What are the health implications of cadmium exposure?

Adverse effects of excessive cadmium exposure may include:

Acute Effects

Exposure to high air levels may result in delayed (4-10hours)pneumonitis, and/or pulmonary edema.

Chronic Effects

The principal target organ is the kidney. Toxic effects, generally seen after 6-10 years exposure, may include:

  • proximal tubular dysfunction, with excretion of low molecular weight proteins;
  • Fanconi syndrome (amino aciduria, glycosuria, phosphaturia, renal tubular acidosis);
  • hypercalciuria with nephrolithiasis;
  • renal insufficiency;
  • osteomalacia.

Reported pulmonary effects include emphysema and pulmonary fibrosis.

Epidemioligic data suggests an excess risk of prostatic and respiratory cancers in exposed workers.

What is the treatment of cadmium intoxication?

Acute effects: supportive therapy

Chronic effects:Removal from exposure usually halts disease progression.

Chelation is not recommended.

What are physicians' responsibilities under the OSHA Cadmium Standard?

  • Familiarity with the OSHA Standard and its Appendices
    A, D, and F;
  • Familiarity with employees' duties, exposures, personal
    protective equipment, previous medical results;
  • Administration of required medical examinations and biological monitoring tests. Frequency of testing depends upon results;
  • Completion of a written medical opinion concerning employees' risk from further cadmium exposure and whether individuals should be removed from exposure;
  • Provision of results to employees; and
  • Selection of a proficient laboratory to analyze biological
    monitoring samples.

What constitutes a medical evaluation under the OSHA Cadmium Standard?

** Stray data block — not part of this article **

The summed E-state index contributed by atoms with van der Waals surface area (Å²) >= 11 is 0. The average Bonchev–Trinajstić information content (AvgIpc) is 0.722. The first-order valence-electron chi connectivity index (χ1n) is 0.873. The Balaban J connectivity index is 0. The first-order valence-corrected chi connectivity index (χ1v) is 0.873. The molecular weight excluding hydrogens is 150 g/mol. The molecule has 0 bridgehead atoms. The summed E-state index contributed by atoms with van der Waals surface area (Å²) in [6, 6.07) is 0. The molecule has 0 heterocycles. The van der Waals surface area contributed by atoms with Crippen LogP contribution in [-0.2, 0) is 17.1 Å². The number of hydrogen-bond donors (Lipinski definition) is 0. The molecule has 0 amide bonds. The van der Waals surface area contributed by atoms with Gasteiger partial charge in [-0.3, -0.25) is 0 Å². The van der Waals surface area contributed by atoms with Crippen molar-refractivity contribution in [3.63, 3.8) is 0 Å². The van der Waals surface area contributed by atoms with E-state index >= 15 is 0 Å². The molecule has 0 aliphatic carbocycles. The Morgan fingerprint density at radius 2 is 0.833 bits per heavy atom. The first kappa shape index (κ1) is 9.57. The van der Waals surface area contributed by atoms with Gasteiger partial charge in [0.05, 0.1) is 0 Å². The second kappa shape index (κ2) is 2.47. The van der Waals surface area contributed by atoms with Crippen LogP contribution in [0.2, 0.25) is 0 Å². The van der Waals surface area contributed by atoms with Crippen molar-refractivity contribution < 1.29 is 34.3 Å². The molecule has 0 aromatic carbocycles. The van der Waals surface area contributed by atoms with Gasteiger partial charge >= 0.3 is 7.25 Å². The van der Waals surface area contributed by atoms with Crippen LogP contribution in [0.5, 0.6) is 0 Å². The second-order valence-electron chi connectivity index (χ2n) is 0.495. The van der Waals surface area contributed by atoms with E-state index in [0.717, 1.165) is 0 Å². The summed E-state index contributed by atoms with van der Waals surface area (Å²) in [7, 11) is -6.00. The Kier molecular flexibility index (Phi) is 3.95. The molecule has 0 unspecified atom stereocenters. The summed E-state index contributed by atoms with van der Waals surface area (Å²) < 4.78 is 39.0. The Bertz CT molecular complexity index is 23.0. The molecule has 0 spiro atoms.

• MEDICAL AND WORK HISTORY, including use of potentially nephrotoxic drugs;
  • PHYSICAL EXAMINATION with emphasis blood pressure, lungs and urinary system, and prostate palpitation for males over 40;

    • cadmium in urine (CdU), cadmium in blood (CdB), beta-2-microglobulin in urine (B2-M).
    • blood urea nitrogen , complete blood count, serum creatinite
    • urine albumin, glucose, proteins;
  • CHEST X-RAY; and

What biological monitoring levels are of concern?

Under the OSHA Cadmium Standard, an employee is assigned a category A if monitoring results for all three markers fall at or below those shown in the chart below; B if any fall within the
range shown; and C if any fall above the levels shown. Biological monitoring and medical examinations become more frequent with each higher category. Medical removal is discretionary for category B and mandatory for category C.

Biological Marker                                               Monitoring Result Categories
  A B C
Cadmium in urine (CdU) (ug/g creatinine)

B2-microglobulin (B2-M) (ug/g creatinine)

Cadmium in blood (CdB) (ug/liter whole blood)




>3 &<15

>300 & <1500

>5 & <15




What are employees' responsibilities under the OSHA Cadmium Standard?

Employers must control employees' exposure to cadmium to safe levels through he use of:

  • Regulated areas
  • Engineering controls
  • Work practices
  • Protective clothing
  • Showers, locker rooms, lunch rooms
  • Exposure monitoring
  • Employer information and training
  • Recordkeeping
  • Emergency and compliance plans
  • Good housekeeping